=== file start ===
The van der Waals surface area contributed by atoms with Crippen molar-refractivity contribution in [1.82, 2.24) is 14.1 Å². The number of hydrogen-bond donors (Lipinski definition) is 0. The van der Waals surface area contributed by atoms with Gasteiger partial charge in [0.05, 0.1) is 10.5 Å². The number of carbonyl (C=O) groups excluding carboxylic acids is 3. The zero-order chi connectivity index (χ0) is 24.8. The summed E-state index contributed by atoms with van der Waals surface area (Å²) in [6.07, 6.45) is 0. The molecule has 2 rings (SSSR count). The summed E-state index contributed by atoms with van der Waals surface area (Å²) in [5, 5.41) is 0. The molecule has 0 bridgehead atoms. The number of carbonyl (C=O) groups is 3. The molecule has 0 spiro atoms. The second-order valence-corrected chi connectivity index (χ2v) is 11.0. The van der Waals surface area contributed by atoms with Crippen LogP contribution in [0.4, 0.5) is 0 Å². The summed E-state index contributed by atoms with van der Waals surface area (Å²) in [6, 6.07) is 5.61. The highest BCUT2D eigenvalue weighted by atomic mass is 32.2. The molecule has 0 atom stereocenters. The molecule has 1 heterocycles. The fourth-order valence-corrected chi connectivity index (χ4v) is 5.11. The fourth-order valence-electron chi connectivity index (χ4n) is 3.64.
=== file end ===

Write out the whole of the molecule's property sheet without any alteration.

The van der Waals surface area contributed by atoms with Crippen molar-refractivity contribution in [1.82, 2.24) is 14.1 Å². The number of hydrogen-bond donors (Lipinski definition) is 0. The van der Waals surface area contributed by atoms with Gasteiger partial charge in [0.05, 0.1) is 10.5 Å². The number of carbonyl (C=O) groups excluding carboxylic acids is 3. The zero-order chi connectivity index (χ0) is 24.8. The summed E-state index contributed by atoms with van der Waals surface area (Å²) in [6.07, 6.45) is 0. The molecule has 2 rings (SSSR count). The summed E-state index contributed by atoms with van der Waals surface area (Å²) in [5, 5.41) is 0. The molecule has 0 bridgehead atoms. The number of carbonyl (C=O) groups is 3. The molecule has 0 spiro atoms. The second-order valence-corrected chi connectivity index (χ2v) is 11.0. The van der Waals surface area contributed by atoms with Crippen LogP contribution in [0.4, 0.5) is 0 Å². The summed E-state index contributed by atoms with van der Waals surface area (Å²) in [6, 6.07) is 5.61. The highest BCUT2D eigenvalue weighted by atomic mass is 32.2. The molecule has 0 atom stereocenters. The molecule has 1 heterocycles. The fourth-order valence-corrected chi connectivity index (χ4v) is 5.11. The fourth-order valence-electron chi connectivity index (χ4n) is 3.64.